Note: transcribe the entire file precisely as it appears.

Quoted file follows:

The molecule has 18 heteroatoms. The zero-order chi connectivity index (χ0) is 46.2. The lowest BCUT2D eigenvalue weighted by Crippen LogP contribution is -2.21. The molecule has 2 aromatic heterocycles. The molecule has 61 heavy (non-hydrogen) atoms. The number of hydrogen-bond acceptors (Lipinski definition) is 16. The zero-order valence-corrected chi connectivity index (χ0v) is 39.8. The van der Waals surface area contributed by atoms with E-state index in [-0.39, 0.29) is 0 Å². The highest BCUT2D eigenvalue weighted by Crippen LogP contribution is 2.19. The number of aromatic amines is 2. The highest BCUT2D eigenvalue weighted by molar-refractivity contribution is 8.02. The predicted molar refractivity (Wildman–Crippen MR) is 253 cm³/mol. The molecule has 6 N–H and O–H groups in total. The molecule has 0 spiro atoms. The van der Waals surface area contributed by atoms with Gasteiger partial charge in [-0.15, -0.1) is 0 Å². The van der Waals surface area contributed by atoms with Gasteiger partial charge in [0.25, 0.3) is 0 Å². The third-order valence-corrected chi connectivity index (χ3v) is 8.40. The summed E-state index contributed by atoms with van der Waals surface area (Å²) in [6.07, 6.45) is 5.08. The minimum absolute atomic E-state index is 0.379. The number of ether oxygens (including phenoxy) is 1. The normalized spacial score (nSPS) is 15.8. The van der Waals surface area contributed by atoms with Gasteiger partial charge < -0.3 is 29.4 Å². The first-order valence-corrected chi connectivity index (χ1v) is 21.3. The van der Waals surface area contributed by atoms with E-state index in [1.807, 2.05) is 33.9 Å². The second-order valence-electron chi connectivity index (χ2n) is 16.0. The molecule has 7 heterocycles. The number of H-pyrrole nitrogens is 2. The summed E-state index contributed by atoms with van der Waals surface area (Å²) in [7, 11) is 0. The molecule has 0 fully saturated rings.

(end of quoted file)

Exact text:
The molecule has 18 heteroatoms. The zero-order chi connectivity index (χ0) is 46.2. The lowest BCUT2D eigenvalue weighted by Crippen LogP contribution is -2.21. The molecule has 2 aromatic heterocycles. The molecule has 61 heavy (non-hydrogen) atoms. The number of hydrogen-bond acceptors (Lipinski definition) is 16. The zero-order valence-corrected chi connectivity index (χ0v) is 39.8. The van der Waals surface area contributed by atoms with E-state index in [-0.39, 0.29) is 0 Å². The highest BCUT2D eigenvalue weighted by Crippen LogP contribution is 2.19. The number of aromatic amines is 2. The highest BCUT2D eigenvalue weighted by molar-refractivity contribution is 8.02. The predicted molar refractivity (Wildman–Crippen MR) is 253 cm³/mol. The molecule has 6 N–H and O–H groups in total. The molecule has 0 spiro atoms. The van der Waals surface area contributed by atoms with Gasteiger partial charge in [-0.15, -0.1) is 0 Å². The van der Waals surface area contributed by atoms with Gasteiger partial charge in [0.25, 0.3) is 0 Å². The third-order valence-corrected chi connectivity index (χ3v) is 8.40. The summed E-state index contributed by atoms with van der Waals surface area (Å²) in [6.07, 6.45) is 5.08. The minimum absolute atomic E-state index is 0.379. The number of ether oxygens (including phenoxy) is 1. The normalized spacial score (nSPS) is 15.8. The van der Waals surface area contributed by atoms with Gasteiger partial charge < -0.3 is 29.4 Å². The first-order valence-corrected chi connectivity index (χ1v) is 21.3. The van der Waals surface area contributed by atoms with E-state index in [1.807, 2.05) is 33.9 Å². The second-order valence-electron chi connectivity index (χ2n) is 16.0. The molecule has 7 heterocycles. The number of H-pyrrole nitrogens is 2. The summed E-state index contributed by atoms with van der Waals surface area (Å²) in [7, 11) is 0. The molecule has 0 fully saturated rings.